The Cosmo represents New York City glamour, fun, and independence - three qualities I also think can describe Carrie Bradshaw. This is a drink you can order after a breakup, to celebrate a promotion or during an impromptu night out with friends, and can easily dress up with a really amazing vodka (I always opt for Belvedere). With the return of NYC nightlife and the debut of Is There Still Sex In the City? and And Just Like That… the drink’s resurgence definitely is tied to a sense of nostalgia, but this time around we know more about mixology and quality. The Cosmo has been a part of my real life for decades - I even had a Belvedere Cosmopolitan Bar on-stage at my show - and I’m glad to see the inextricable link between it and myself.
Fashion is undoubtedly at the heart of the series. Did your creative vision match the costume designer’s vision in the show?
Fashion is one of the reasons why people come to New York. New York is one of the fashion capitals of the world and used to be a major business here. Fashion is in the lifeblood of the city. It’s been a part of my life ever since I first arrived and it’s an integral part of all my books and tv shows.
I didn’t have a particular creative vision for the show—that’s not really my job—but we were certainly lucky when the glorious Pat Field agreed to do the fashions. I couldn’t think of anyone better. I’ve known about Pat since the very early eighties when I used to go to her incredibly cool store on 8th street. She’s a New York icon.
People call you the real-life Carrie Bradshaw. What does being a “Carrie” mean? Has this definition changed over time?
The character of Carrie Bradshaw was my alter ego, which I created for the specific reason of not wanting my parents to know that I was out having big adventures. Many other people have now written the character and it’s always entertaining to see what they come up with.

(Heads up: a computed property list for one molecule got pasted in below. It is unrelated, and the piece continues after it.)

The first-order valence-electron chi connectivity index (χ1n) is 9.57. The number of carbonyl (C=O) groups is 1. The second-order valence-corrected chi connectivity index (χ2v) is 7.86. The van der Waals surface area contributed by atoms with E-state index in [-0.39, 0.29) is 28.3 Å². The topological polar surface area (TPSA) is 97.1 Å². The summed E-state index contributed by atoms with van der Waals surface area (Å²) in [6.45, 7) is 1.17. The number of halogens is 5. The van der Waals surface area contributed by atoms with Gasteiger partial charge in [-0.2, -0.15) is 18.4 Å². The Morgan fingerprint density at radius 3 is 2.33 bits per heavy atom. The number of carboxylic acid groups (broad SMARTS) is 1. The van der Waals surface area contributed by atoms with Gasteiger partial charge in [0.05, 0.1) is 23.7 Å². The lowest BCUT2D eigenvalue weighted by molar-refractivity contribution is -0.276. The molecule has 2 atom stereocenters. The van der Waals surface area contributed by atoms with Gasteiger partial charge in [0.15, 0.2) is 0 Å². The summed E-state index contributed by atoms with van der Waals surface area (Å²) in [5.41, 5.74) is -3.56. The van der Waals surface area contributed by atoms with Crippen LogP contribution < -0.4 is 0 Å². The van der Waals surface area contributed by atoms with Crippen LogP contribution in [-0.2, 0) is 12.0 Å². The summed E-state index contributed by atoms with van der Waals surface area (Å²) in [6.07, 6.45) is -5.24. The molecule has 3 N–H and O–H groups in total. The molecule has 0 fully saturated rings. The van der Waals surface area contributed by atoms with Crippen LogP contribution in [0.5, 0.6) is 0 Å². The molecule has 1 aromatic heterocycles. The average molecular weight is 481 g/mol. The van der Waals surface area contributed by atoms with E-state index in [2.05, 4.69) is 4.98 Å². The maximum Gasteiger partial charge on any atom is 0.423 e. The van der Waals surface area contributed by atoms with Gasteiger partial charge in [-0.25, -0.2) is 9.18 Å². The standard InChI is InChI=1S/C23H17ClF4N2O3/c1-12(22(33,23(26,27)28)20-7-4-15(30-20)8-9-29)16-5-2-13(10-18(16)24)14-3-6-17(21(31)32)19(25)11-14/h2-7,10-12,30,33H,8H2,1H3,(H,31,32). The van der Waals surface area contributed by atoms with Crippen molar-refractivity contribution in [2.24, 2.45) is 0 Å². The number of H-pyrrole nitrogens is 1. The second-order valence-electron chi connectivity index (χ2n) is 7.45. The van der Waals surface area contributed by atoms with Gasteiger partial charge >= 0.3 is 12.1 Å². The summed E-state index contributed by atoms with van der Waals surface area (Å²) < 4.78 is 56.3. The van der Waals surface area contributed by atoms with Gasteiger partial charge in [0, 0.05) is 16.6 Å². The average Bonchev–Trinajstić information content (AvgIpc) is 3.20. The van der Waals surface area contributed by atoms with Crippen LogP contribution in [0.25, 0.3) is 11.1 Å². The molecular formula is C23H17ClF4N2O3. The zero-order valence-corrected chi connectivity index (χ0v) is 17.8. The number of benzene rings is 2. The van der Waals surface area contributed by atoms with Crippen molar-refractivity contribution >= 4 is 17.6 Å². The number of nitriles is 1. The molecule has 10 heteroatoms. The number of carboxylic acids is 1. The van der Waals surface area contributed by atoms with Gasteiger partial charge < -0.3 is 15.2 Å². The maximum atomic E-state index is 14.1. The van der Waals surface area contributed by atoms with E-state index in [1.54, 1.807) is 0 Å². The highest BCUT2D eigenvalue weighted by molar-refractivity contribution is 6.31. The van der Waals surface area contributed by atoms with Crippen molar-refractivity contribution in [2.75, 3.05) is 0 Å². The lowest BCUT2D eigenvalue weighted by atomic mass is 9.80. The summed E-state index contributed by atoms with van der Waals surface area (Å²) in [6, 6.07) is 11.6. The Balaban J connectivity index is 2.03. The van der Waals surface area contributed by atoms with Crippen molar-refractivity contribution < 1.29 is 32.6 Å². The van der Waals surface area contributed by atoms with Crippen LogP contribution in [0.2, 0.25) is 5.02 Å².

Did you face any challenges when translating your book to the stage for your one-woman show, Is There Still Sex In the City?
The one-woman show, which I wrote and starred in, is about how I created Sex and the City, how hard I worked to get there, and why I invented Carrie Bradshaw. It incorporates elements of my life story and the books Sex and the City and Is There Still Sex in the City.
The biggest challenge was definitely performing the show. It’s just me alone on the stage for ninety minutes. I like to joke that people gave me standing ovations because they couldn’t believe that someone who isn’t a professional could even memorize ninety minutes of text! I also took a couple of voice lessons and did warmups and gargled twice a day with hot water and salt. I had to walk about three miles a day and take pilates three days a week. But the good part was that I got into really great shape!
Many of the characters are undergoing large life changes throughout the reboot, which has received a lot of backlash from viewers. What are your thoughts on the evolution of these characters, and how does this fit into your original narrative?
I have a very nice credit at the end of the reboot and they actually pay me some money, but I have absolutely nothing to do with the reboot creatively, other than the fact that it wouldn’t exist if it wasn’t for something I wrote twenty-five years ago. Of course, I want it to succeed, I’d love it if it lasted six seasons—but I have no influence on whether it does or not. That’s up to Michael Patrick King and Sarah Jessica Parker.
I only have an impact on my own creations, like my stage show, Is There Still Sex and the City, for which I received a rave review in the New York Times, which is probably one of the high points of my life so far. Plus, I’ve already done my own narrative about middle-aged women in my 2019 book, Is There Still Sex in the City, which is all about the Sex and the City woman who is now in her fifties and sixties. Like Sex and the City, it’s a real exploration of this new phase in women’s lives that didn’t exist before. As I like to say, Uncharted Territory. It’s all about sex and dating, friendship, loss, and starting over. The book is now available in paperback and I highly recommend it.
Photography by: Courtesy Candace Bushnell